As far as how well it worked…well…let’s just say it’s beta. In my testing it was a bit finicky to get used to, and we had to reset the calibration multiple times to get it right. This is part of the challenge faced when using non-dedicated hardware like cell phones. Zwift has long talked about and been concerned with drift on the sensors in these phones, and that appears to be the case in my early riding.

Still, the good news is there’s plenty of interest from the hardware makers in making this right. Aside from Elite’s solution, Tacx has had a steering accessory for ages that could probably be updated or tweaked to work here. It really comes down to Zwift’s appetite to quickly prioritize software development to support the purpose-built accessories already available today.

Going Forward:


Of course, for some amount of you – you’ll see this as pointless gamification of the platform. But that would frankly be missing the point. This test actually serves multiple purposes. First, it lets Zwift gather feedback on the underlying technology and acceptability of steering via phones. Does it work well broadly? Or are there blockers more visible once widely adopted?

Second, how can this technology be adopted to on-road use within the game? Less so for complete steering, but more for what’s termed as ‘veering’, or the idea of being able to select your line in a race. As Zwift’s aspirations in esports grow, and indoor cycle racing more specifically – being able to choose the line your bike travels (rather than plowing through the peloton every time you accelerate), is going to be critical as the next step of cycling esports.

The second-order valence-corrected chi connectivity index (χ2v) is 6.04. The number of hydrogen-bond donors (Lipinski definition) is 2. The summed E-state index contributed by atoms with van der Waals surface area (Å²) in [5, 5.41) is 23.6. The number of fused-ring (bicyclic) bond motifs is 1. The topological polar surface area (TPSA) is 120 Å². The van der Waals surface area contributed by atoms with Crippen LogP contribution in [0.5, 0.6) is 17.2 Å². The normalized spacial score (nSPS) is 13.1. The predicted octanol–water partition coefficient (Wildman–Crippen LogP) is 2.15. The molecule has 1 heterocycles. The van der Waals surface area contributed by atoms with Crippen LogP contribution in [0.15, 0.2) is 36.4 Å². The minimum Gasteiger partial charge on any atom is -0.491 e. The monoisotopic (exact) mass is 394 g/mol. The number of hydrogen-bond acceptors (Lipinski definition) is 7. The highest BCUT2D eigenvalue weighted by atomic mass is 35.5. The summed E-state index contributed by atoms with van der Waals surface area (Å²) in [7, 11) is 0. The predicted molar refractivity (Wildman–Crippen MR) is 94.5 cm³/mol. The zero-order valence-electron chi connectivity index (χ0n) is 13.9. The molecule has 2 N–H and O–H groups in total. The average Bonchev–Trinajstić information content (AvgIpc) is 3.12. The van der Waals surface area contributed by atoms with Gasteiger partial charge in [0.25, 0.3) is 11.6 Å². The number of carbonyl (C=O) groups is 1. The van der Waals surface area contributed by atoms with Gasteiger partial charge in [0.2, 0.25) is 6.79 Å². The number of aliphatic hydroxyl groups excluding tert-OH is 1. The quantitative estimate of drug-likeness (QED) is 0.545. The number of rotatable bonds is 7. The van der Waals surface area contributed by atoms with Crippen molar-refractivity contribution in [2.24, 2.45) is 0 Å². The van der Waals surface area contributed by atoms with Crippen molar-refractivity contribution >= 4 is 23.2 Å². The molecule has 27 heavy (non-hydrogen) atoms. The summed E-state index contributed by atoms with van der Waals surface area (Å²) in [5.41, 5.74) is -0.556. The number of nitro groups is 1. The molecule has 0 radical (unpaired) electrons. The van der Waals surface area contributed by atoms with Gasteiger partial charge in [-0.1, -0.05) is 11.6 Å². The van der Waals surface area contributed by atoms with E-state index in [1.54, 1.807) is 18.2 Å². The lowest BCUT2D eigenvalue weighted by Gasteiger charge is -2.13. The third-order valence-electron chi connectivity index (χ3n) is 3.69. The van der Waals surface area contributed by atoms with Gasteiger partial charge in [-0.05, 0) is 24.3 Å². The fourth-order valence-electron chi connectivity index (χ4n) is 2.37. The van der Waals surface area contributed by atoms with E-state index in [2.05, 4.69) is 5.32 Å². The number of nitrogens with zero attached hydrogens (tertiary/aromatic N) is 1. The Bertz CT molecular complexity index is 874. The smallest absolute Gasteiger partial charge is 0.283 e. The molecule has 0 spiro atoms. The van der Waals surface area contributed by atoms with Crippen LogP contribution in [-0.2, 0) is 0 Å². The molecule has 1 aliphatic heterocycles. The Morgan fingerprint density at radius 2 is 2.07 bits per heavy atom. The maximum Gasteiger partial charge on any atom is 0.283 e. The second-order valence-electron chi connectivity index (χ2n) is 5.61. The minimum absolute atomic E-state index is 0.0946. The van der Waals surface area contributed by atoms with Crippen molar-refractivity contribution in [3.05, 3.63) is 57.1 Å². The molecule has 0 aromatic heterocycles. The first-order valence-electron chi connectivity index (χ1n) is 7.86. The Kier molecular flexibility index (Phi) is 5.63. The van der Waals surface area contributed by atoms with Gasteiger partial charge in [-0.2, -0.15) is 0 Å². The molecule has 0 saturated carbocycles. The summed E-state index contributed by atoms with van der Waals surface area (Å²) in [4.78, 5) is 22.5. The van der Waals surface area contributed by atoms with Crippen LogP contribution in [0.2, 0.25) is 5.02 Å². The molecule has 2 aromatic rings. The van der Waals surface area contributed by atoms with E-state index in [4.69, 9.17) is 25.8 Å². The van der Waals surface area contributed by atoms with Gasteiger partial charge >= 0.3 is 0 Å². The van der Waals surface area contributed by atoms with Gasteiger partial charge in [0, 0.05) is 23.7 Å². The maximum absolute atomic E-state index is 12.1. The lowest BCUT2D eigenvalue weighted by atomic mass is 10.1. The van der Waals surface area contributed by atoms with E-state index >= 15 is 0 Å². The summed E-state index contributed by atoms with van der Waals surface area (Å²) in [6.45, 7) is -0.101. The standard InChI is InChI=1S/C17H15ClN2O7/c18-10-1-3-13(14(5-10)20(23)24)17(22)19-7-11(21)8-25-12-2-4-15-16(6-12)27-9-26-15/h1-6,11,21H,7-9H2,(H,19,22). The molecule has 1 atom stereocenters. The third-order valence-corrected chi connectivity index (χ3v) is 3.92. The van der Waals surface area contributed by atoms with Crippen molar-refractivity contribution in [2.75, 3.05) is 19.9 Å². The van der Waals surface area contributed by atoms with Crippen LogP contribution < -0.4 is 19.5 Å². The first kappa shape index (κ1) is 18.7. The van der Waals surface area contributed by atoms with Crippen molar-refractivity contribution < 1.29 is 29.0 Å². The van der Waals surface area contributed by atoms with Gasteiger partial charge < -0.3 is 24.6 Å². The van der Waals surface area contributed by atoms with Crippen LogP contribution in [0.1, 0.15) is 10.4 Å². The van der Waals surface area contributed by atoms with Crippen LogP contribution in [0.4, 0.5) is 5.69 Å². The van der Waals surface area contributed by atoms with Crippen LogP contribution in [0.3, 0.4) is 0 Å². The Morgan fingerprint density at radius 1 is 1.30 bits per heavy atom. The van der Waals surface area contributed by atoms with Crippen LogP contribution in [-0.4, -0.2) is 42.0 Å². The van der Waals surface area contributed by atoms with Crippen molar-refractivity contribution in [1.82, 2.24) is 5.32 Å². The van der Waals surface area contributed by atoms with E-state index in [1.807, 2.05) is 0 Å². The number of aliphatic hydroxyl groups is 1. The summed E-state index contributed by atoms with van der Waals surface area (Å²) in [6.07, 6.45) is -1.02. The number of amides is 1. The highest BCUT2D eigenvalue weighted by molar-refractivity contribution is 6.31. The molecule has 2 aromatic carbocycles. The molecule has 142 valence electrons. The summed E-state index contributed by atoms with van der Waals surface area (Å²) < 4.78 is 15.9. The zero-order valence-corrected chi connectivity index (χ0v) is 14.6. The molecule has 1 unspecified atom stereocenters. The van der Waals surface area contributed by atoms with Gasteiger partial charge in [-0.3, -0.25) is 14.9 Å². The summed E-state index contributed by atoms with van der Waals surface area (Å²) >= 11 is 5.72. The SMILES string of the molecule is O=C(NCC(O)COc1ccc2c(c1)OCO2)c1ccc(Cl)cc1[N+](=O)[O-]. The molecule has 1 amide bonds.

And finally – perhaps most importantly – can Zwift find a way to take the skill aspect of this technology and broaden the appeal to an audience not currently on Zwift. Like it or not, if you don’t have the right weight to watts ratio on Zwift, then your ability to compete meaningfully on the platform is approximately zero. There’s no significant amount of ‘skill’ required today in Zwift that can overcome pure cycling power. Whether or not that should change is certainly up for debate, but in the real-world of outdoor cycling, technical skill is just as important to winning a race as is raw power output.

By deciding to demonstrate this technology first on a mountain bike course, Zwift is saying ‘Hey Mountain Bike Folks, there’s a place for you on this platform’. Which is another way of saying ‘Hey, we want your subscription revenue too!’. And I don’t think anyone will complain about mountain bikers on Zwift, well, except perhaps when they’re riding in the breakdown lane and crash into a runner. But it’s OK, you never see any runners anyway.

With that – thanks for reading!


Hopefully, you found this post useful. The website is really a labor of love, so please consider becoming a DC RAINMAKER Supporter. This gets you an ad-free experience, and access to our (mostly) bi-monthly behind-the-scenes video series of “Shed Talkin’”.

Support DCRainMaker - Shop on Amazon

Otherwise, perhaps consider using the below link if shopping on Amazon. As an Amazon Associate, I earn from qualifying purchases. It doesn’t cost you anything extra, but your purchases help support this website a lot. It could simply be buying toilet paper, or this pizza oven we use and love.

Post a Comment

Your email address will not be published. Required fields are marked.
If you would like a profile picture, simply register at Gravatar, which works here on DCR and across the web.

Click here to Subscribe without commenting

Add a picture



  1. Bilal


    What’s the monitor and stand and from where I can buy this ?


  2. Phil

    Thanks for the heads up Ray, is there any info or thoughts (from yourself or zwift) on the issue of turning the bars causing the bike to want to lean and increasing stresses due to the fixed rear of the bike?

    • Neil Jones

      Yeah, my first thought was along similar lines – notwithstanding the use of a low-friction piece of wood or whatever, how much additional rotational strain does this place on the forks and headset (especially with fat MTB tyres) compared to the normal turning of the handlebars on a bike when it’s moving along?